By: Gail Obenreder
“I am enamored by…folklore, myth and fairy tales in my stories. As far as I’m concerned, nothing beats the all-engrossing, wide-eyed magic of a good yarn.”
Kim DeCicco has taken an unusual and winding road to writing. “Not one to read for ‘fun’ as a child,” the Lewes resident’s first inspirational influences were 1970s rock albums “pilfered from my brother’s record collection.” Literature came at first through music and historical movies like Man in the Iron Mask and Robin Hood. But a true igniting literary spark came from The Alan Parsons Project’s concept album Tales of Mystery and Imagination, a musical retelling of Edgar Allen Poe’s horror stories.
Sisters of Land and Sea
This is a tale of two sisters, born the same day, twenty minutes apart. They were as close as twins could be; they knew each other’s thoughts, could finish each other’s sentences. When one felt pain, the other shivered uncontrollably. But when it came to appearance and dreams, no two sisters could be more different…
Born on New York City’s Staten Island, DeCicco earned a master’s degree from Cooperstown’s Graduate Program in Museum Studies and then moved in 2004 to Delaware. In 2005 she decided to attend a “free write” session at the Rehoboth Beach Writers’ Guild, and it was a great motivation. “I felt it was time to start writing down the stories running through my mind.”
She began studying the writing craft, attracted to “learning about and postulating on the history of people, our things, and why we like the things we do” and connecting herself to the world at large. In 2018 DeCicco committed to “making time to write instead of waiting for time to be available,” and since then she’s published her first piece (Beach Dreams 2019).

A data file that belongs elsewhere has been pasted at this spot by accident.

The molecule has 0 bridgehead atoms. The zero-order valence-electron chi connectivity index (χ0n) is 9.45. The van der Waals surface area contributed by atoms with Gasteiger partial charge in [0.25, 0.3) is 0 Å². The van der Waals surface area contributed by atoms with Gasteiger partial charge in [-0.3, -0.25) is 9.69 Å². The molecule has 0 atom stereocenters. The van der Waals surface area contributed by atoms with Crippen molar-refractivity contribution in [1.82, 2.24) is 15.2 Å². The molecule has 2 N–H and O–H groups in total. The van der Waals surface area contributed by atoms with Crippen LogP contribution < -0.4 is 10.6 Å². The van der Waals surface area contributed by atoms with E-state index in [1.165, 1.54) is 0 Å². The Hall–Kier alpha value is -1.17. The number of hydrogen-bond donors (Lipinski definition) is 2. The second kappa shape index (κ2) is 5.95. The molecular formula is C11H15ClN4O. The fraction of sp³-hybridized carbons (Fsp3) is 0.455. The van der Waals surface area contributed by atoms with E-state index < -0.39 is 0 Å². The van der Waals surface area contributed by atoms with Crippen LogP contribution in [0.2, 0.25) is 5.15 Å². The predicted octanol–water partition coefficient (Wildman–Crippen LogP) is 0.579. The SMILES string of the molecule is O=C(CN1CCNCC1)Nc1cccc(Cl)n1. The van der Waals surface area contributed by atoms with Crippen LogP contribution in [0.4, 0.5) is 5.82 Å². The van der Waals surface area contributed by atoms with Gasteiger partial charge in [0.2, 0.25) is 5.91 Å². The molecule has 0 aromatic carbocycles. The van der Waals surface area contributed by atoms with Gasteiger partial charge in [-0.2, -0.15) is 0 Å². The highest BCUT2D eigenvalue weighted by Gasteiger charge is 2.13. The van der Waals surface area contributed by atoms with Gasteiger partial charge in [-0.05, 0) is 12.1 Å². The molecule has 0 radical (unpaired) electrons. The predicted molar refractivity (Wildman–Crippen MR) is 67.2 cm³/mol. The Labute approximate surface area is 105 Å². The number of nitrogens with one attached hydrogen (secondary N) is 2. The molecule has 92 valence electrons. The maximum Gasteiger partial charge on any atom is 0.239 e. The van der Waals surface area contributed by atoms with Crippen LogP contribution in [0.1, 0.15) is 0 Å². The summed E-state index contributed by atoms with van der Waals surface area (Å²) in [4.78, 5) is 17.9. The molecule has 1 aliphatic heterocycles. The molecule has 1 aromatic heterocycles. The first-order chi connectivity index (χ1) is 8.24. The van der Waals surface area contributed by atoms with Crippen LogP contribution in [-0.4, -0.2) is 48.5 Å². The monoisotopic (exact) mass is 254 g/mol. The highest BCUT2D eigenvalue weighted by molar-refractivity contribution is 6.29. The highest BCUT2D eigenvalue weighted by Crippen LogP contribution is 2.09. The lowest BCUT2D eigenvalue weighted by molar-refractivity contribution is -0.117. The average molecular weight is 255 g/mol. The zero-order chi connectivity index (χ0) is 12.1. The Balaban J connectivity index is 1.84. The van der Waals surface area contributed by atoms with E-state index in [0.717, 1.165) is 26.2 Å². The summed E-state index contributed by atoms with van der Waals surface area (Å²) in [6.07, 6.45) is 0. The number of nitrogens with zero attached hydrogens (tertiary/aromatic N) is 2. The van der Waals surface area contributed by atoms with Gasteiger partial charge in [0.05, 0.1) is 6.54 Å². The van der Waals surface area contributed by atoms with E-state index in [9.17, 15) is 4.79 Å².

Her background in museum curating and exhibition development, as well as a lifelong love of myth and folklore, allow DeCicco to infuse stories with history and other-worldly flair. She especially admires the works of Alice Hoffman, “a master at blending reality with lore,” and the works of widely known authors like Carol Goodman and Delia Owens.
DeCicco is also inspired and heartened by fellow local writers, from whom she continues to learn about the craft of writing and who provide a “welcoming environment in which to practice and cheer each other on.”
Genealogy research, exploring museums and their collections, and reading folklore and fairy tales are activities that aid DeCicco in rising to the challenge of “writing, the whole process of writing.” Receiving the Division’s Emerging Artist Fellowship “inspires me to work even harder as a writer,” and she plans to use it to expand her practice. “I see it as an affirmation: If I was able to reach this goal, then I can certainly reach another.”Fellowship Home